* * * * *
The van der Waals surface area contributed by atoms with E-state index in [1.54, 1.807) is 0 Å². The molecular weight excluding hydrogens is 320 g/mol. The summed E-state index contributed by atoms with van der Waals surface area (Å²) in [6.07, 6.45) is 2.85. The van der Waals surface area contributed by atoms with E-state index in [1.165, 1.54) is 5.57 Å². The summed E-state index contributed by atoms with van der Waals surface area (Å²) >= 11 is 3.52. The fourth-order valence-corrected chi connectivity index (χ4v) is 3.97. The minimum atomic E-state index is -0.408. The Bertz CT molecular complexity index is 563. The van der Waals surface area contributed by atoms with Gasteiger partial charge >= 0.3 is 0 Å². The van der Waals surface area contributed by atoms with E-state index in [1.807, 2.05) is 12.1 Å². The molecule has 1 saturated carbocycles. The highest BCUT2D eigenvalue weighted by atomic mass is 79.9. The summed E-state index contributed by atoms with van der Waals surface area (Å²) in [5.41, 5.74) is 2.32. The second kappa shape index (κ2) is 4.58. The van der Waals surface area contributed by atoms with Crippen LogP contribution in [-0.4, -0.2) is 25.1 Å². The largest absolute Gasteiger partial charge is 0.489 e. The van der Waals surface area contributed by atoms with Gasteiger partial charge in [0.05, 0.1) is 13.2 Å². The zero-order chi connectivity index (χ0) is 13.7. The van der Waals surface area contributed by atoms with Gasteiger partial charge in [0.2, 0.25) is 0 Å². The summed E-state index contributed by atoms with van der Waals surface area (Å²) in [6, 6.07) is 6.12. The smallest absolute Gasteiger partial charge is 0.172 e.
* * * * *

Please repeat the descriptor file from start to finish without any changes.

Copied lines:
The van der Waals surface area contributed by atoms with E-state index in [1.54, 1.807) is 0 Å². The molecular weight excluding hydrogens is 320 g/mol. The summed E-state index contributed by atoms with van der Waals surface area (Å²) in [6.07, 6.45) is 2.85. The van der Waals surface area contributed by atoms with E-state index in [1.165, 1.54) is 5.57 Å². The summed E-state index contributed by atoms with van der Waals surface area (Å²) >= 11 is 3.52. The fourth-order valence-corrected chi connectivity index (χ4v) is 3.97. The minimum atomic E-state index is -0.408. The Bertz CT molecular complexity index is 563. The van der Waals surface area contributed by atoms with Gasteiger partial charge >= 0.3 is 0 Å². The van der Waals surface area contributed by atoms with E-state index in [1.807, 2.05) is 12.1 Å². The molecule has 1 saturated carbocycles. The highest BCUT2D eigenvalue weighted by atomic mass is 79.9. The summed E-state index contributed by atoms with van der Waals surface area (Å²) in [5.41, 5.74) is 2.32. The second kappa shape index (κ2) is 4.58. The van der Waals surface area contributed by atoms with Crippen LogP contribution in [-0.4, -0.2) is 25.1 Å². The largest absolute Gasteiger partial charge is 0.489 e. The van der Waals surface area contributed by atoms with Gasteiger partial charge in [0.05, 0.1) is 13.2 Å². The zero-order chi connectivity index (χ0) is 13.7. The van der Waals surface area contributed by atoms with Gasteiger partial charge in [0.2, 0.25) is 0 Å². The summed E-state index contributed by atoms with van der Waals surface area (Å²) in [6, 6.07) is 6.12. The smallest absolute Gasteiger partial charge is 0.172 e.